Hunting the foxhunter: ShapeShift explains what happened

Thursday 21 April 2016

A recent post has shed light on how instant exchange service ShapeShift lost $200,000 to a hacker - and what it teaches us.

In a recent (and long, detailed) news article on, CEO Erik Vorhees explains how an employee stole hundreds of bitcoins and facilitated two further major thefts. The account, Looting of the Fox: The Story of Sabotage at ShapeShift, is well worth a read if you have the time. 

Hacks and thefts are nothing new in cryptoland, but this was something different. Vorhees details what happened, starting with the background of ShapeShift. Essentially, it was a new business model: an instant altcoin exchange that required no user details or customer funds to be held. You just send your crypto and the funds are delivered back to the specified address in the currency of your choice. In Vorhees’ words, ‘It is the Google Translate of cryptocurrency.’ Having used it, I can certainly say it's a great service. You'll pay slightly more on the spread, but the convenience makes it worthwhile for liquid pairs.


Shapeshift's logo is the fox - but they're not the ones being hunted now

ShapeShift grew fast with the altcoin boom - and particularly when ETH took off. Huge amounts of money were exchanged through its servers, and Vorhees admits that this put pressure on a system that was never designed for that kind of usage. But that’s not really what this story is about. It’s not about bad tech, or poor security - although improvements could have prevented some or all of the problems.

It was, quite simply, about betrayal.


The company hired several new employees, including one they wanted to create a secure, scalable system on which the company could grow. Charitably, they don’t use his real name, but simply call him Bob. It's a courtesy he doesn't deserve, but then, bitcoiners sometimes get carried away and hire bounty hunters and this is the kind of story that can end in blood.

Bob came with a glowing CV but didn’t remotely live up to it. His performance in the job was mediocre at best. He was, however, talented at deception. During his time at ShapeShift he laid the groundwork for a large theft. Shortly after emptying their hotwallet of 315 BTC he disappeared for good, leaving a trail of forensic and circumstantial evidence in his wake.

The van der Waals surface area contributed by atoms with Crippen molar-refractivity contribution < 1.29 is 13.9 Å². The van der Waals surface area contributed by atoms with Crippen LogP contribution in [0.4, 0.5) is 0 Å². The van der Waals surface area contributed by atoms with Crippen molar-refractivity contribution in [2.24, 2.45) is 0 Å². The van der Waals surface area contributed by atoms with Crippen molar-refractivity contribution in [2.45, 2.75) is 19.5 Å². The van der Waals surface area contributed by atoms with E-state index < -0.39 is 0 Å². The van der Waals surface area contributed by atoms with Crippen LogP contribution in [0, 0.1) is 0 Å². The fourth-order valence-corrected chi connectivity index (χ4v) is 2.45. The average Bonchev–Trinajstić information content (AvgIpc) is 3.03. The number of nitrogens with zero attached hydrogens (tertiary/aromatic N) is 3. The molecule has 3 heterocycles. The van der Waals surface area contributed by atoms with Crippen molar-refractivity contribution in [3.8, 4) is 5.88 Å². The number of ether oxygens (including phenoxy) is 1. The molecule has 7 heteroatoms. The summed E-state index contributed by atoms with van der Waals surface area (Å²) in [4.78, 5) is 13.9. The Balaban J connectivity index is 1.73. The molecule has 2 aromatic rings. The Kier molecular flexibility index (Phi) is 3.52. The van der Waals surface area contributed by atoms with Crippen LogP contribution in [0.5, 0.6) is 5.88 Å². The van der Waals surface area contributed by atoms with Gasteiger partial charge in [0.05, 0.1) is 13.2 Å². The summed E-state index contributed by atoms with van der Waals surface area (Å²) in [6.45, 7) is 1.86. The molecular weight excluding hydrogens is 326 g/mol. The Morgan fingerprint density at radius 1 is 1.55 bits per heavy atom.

One of the interesting things about this story is that no customers' money were lost; it is inherent to ShapeShift’s business model that customer funds are not held, at least not for more than a few minutes. The other is that this was not an anonymous hacker, working his arcane arts over Tor: this was someone they knew in the flesh, who worked with them (albeit in a lacklustre fashion) for weeks before the theft. It is the worst kind of betrayal. It later transpired Bob had sold information to a hacker that enabled two further thefts, taking the tally of stolen crypto close to $200,000. That hacker was so uncomfortable about using the information gained in such a distasteful fashion that he later helped them gather evidence against Bob. 

Weakest link

It’s a truly illuminating story, and you really feel for Vorhees and his other team-mates, who never saw this coming. After all, they’d been stabbed in the back by the guy who’d been hired to take care of security. This is the stuff of a Hollywood espionage thriller. It’s not the normal pattern for a crypto theft.

‘Bob’s’ real identity is known to the authorities, and it’s likely he will be tracked down and brought to justice. From Vorhees’ account, Bob certainly wasn’t much good at covering his tracks. But it’s a salutary reminder that no matter how much trust you place in a supposedly trustless system, a chain is only as strong as its weakest link. In this instance, as in so many others, that weak link wasn't in the blockchain or even on a server: it was human.

ShapeShift is now back online. We wish you good luck in your business and your Bobhunting!

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